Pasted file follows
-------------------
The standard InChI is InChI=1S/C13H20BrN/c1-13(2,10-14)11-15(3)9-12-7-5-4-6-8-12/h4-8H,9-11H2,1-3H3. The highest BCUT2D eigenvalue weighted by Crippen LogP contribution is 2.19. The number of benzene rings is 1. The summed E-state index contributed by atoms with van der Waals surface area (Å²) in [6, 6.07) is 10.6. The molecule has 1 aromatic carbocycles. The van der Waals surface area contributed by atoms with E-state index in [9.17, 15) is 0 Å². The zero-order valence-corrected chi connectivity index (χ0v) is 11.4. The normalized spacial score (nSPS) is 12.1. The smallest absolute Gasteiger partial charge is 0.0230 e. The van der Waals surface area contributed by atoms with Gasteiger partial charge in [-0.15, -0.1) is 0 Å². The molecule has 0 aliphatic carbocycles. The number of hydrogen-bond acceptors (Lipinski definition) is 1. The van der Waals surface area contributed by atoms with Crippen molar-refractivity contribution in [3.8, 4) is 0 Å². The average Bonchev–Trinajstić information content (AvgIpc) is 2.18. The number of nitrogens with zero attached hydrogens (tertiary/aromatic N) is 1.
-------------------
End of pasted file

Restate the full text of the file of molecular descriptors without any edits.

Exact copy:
The standard InChI is InChI=1S/C13H20BrN/c1-13(2,10-14)11-15(3)9-12-7-5-4-6-8-12/h4-8H,9-11H2,1-3H3. The highest BCUT2D eigenvalue weighted by Crippen LogP contribution is 2.19. The number of benzene rings is 1. The summed E-state index contributed by atoms with van der Waals surface area (Å²) in [6, 6.07) is 10.6. The molecule has 1 aromatic carbocycles. The van der Waals surface area contributed by atoms with E-state index in [9.17, 15) is 0 Å². The zero-order valence-corrected chi connectivity index (χ0v) is 11.4. The normalized spacial score (nSPS) is 12.1. The smallest absolute Gasteiger partial charge is 0.0230 e. The van der Waals surface area contributed by atoms with Gasteiger partial charge in [-0.15, -0.1) is 0 Å². The molecule has 0 aliphatic carbocycles. The number of hydrogen-bond acceptors (Lipinski definition) is 1. The van der Waals surface area contributed by atoms with Crippen molar-refractivity contribution in [3.8, 4) is 0 Å². The average Bonchev–Trinajstić information content (AvgIpc) is 2.18. The number of nitrogens with zero attached hydrogens (tertiary/aromatic N) is 1.